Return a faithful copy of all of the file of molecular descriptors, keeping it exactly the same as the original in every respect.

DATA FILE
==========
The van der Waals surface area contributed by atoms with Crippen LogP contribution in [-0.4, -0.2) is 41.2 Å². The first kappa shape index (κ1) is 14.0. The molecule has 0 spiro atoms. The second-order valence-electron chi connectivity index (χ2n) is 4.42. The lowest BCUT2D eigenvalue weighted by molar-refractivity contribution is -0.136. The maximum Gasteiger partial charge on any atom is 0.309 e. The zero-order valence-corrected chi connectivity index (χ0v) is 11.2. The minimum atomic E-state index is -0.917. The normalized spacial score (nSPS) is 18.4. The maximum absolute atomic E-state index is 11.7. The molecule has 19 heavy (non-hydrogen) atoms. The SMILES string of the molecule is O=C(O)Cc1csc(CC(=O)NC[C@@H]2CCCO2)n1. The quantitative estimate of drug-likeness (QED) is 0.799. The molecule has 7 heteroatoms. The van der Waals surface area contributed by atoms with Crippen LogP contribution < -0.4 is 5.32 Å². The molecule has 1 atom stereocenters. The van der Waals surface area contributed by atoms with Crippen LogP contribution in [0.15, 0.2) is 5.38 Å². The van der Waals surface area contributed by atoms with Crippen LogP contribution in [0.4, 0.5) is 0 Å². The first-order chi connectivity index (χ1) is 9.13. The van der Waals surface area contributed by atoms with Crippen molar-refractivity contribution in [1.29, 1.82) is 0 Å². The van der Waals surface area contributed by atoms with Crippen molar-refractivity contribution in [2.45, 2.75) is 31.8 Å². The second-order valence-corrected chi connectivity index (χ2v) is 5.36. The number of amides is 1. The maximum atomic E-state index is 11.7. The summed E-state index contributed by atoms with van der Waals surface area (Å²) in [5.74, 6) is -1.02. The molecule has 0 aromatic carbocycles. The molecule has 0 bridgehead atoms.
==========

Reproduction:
The van der Waals surface area contributed by atoms with Crippen LogP contribution in [-0.4, -0.2) is 41.2 Å². The first kappa shape index (κ1) is 14.0. The molecule has 0 spiro atoms. The second-order valence-electron chi connectivity index (χ2n) is 4.42. The lowest BCUT2D eigenvalue weighted by molar-refractivity contribution is -0.136. The maximum Gasteiger partial charge on any atom is 0.309 e. The zero-order valence-corrected chi connectivity index (χ0v) is 11.2. The minimum atomic E-state index is -0.917. The normalized spacial score (nSPS) is 18.4. The maximum absolute atomic E-state index is 11.7. The molecule has 19 heavy (non-hydrogen) atoms. The SMILES string of the molecule is O=C(O)Cc1csc(CC(=O)NC[C@@H]2CCCO2)n1. The quantitative estimate of drug-likeness (QED) is 0.799. The molecule has 7 heteroatoms. The van der Waals surface area contributed by atoms with Crippen LogP contribution < -0.4 is 5.32 Å². The molecule has 1 atom stereocenters. The van der Waals surface area contributed by atoms with Crippen LogP contribution in [0.15, 0.2) is 5.38 Å². The van der Waals surface area contributed by atoms with Crippen LogP contribution in [0.4, 0.5) is 0 Å². The first-order chi connectivity index (χ1) is 9.13. The van der Waals surface area contributed by atoms with Crippen molar-refractivity contribution in [1.29, 1.82) is 0 Å². The van der Waals surface area contributed by atoms with Crippen molar-refractivity contribution in [2.45, 2.75) is 31.8 Å². The second-order valence-corrected chi connectivity index (χ2v) is 5.36. The number of amides is 1. The maximum atomic E-state index is 11.7. The summed E-state index contributed by atoms with van der Waals surface area (Å²) in [5.74, 6) is -1.02. The molecule has 0 aromatic carbocycles. The molecule has 0 bridgehead atoms.